A couple of days ago I spoke to a composer who is looking to hire a string section to record part of his composition for three short films. He’d spent a lot of time working with very high quality string samples but felt that when it came to staccato bowings and phrasing, there was just something missing that gave sampled strings an unreal quality.
What differentiates an outstanding string player from an average one (as well as sampled strings) is his or her ability to really sing through the instrument. All the best players ‘phrase’ so the listener can really hear the whole direction of the music, like hearing a whole sentence rather than a series of single words. When the phrasing is done beautifully, the bow seems to disappear and instead of hearing a succession of ‘down’ and ‘up’ bows, there is a feeling of seamlessness with no apparent breaks in the sound. When this happens, the instrument can really seem to glow.
When phrasing is coming through, it can have a very individual sound for each player and with the very best musicians, it is possible to tell exactly who is playing from their unique sound and characteristic tone. This is rather like recognising someone from their speaking voice or accent, but it is the way they use their speaking voice that makes a person sound so individual. If one has a distinctive voice but talks in a monotone, this will be less recognisable than a person who injects real vitality and variety into their speech. A couple of months ago, a composer sent me an mp3 of some of his work that he’d had recorded by a really good cellist – on listening to it, I recognised the cello sound as being played by a woman I had been at college with 20 years ago and when I queried it, he confirmed that it was her.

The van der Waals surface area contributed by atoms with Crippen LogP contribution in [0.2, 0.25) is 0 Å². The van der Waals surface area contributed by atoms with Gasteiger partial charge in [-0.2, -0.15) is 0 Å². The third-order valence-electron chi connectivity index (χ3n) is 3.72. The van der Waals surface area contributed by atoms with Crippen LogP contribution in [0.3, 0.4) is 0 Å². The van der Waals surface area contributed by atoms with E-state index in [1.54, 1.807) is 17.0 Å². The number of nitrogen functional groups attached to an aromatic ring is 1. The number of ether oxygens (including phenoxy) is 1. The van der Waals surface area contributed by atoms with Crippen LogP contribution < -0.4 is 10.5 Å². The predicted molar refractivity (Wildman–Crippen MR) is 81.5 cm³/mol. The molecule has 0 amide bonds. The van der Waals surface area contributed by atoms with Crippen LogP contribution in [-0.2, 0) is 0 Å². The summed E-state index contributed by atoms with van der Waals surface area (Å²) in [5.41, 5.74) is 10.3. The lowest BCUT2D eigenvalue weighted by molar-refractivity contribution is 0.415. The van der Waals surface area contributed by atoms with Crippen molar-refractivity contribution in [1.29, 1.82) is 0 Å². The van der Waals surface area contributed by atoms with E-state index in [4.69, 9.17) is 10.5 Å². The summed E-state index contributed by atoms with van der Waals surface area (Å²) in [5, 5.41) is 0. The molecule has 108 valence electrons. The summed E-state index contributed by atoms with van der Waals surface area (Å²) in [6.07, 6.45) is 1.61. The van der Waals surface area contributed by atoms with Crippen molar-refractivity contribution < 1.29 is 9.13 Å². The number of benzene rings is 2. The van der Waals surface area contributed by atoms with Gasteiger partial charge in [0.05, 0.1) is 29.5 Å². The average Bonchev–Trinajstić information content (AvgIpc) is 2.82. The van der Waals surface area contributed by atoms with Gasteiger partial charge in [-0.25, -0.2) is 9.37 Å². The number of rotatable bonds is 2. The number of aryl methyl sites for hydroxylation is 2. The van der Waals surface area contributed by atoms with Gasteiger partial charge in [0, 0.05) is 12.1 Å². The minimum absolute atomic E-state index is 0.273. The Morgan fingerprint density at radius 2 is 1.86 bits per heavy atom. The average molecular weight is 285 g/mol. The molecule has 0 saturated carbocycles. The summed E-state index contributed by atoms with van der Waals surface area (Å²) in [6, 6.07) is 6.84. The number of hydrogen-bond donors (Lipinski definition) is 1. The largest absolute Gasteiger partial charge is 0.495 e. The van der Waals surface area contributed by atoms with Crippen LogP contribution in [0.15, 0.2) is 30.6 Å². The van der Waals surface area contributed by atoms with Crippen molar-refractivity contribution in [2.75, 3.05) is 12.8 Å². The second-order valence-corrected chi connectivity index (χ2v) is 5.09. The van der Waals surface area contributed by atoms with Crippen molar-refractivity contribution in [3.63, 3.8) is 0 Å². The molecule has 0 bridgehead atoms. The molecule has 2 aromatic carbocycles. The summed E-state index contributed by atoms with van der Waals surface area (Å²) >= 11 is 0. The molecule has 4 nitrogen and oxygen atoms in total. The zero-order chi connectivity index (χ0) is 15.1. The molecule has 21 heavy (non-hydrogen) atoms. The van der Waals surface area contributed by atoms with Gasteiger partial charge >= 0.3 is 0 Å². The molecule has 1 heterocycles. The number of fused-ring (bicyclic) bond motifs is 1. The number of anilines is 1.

In order to convey convincing phrasing to an audience (or studio microphone), the player must really project it with clear definition. Without using the word ‘exaggerate’ there must be a level of commitment and passion that clearly conveys whatever the performers intention is.
Any half measures will strike the listener as bland or uninteresting. There are many excellent players who are so concerned with accurate intonation and note perfect playing that they risk sounding ‘safe’ with little or no phrasing to characterise their playing. This is often evident in good string quartets who display excellent ensemble and great tuning but don’t inject their playing with enough character and inflection.
In the studio, the best way of a string section sounding really impressive is for all of the players to phrase at the same points and really feel the music together. No sound sample as yet can achieve that human soulfulness that gives real strings their ability to move the listener.
Tags: arranging for sampled strings, composing for sampled strings, good phrasing for strings, hire a string section, hire string players, musical intelligence, musical phrases, musicianships, phrasing strings, sampled strings, session cellist, string phrasing